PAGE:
• Use MFA where available
  • Limit the number of accounts that have Domain or Enterprise Admins group privileges in Active Directory
  • Secure the built-in Administrator account

              – Enable the Account is sensitive and cannot be delegated

              – Enable the smart card is required for interactive logon

              – Deny access to this computer from the network

              – Deny logon as batch job

              – Deny log on as a service

              – Deny log on through RDP

  • Limit the accounts that can login to Active Directory domain controllers and leverage remote tools to manage common user · management tasks.
  • Avoid using common passwords or previously breached passwords
  • Do not use the same password that you use personally, for other online services or any variation of the same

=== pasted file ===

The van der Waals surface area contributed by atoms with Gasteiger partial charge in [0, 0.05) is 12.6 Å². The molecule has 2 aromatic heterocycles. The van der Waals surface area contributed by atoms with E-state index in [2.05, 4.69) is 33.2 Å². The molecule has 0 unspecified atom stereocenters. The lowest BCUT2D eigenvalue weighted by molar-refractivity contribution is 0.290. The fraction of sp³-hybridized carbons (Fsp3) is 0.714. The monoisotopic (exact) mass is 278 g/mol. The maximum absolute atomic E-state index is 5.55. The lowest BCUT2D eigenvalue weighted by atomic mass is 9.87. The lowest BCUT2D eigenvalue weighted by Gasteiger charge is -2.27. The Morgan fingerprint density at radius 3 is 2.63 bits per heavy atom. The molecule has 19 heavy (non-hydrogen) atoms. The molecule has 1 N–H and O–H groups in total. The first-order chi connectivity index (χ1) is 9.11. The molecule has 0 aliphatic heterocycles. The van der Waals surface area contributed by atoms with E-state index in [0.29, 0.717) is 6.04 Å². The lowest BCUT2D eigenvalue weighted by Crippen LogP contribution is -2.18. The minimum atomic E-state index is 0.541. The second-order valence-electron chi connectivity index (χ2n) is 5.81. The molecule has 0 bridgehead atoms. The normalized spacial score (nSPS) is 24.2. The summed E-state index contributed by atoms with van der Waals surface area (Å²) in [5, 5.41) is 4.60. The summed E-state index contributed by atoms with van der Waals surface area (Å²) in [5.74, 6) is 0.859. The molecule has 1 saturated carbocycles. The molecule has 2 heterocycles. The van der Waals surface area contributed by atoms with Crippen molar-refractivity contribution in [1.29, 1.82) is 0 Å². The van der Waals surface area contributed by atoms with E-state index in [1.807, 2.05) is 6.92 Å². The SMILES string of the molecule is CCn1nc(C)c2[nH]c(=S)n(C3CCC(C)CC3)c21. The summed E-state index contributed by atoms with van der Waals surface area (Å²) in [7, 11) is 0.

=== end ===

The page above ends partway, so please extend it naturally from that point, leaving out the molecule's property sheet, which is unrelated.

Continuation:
• Rotate on a recurring basis and/or when technicians turnover especially if MFA is not available
  • Password formulas consistent across all customers should be avoided
  • Do not use the same password at each customer 

Avoid using common passwords or previously breached passwords

Local administrator account passwords on end- user workstations

  • Minimum 12-15 characters in length
  • Use passphrases instead of completely random complex passwords as they are easier to remember and more difficult to crack
  • Use a password generator if possible
  • Do not use the same password that you use personally,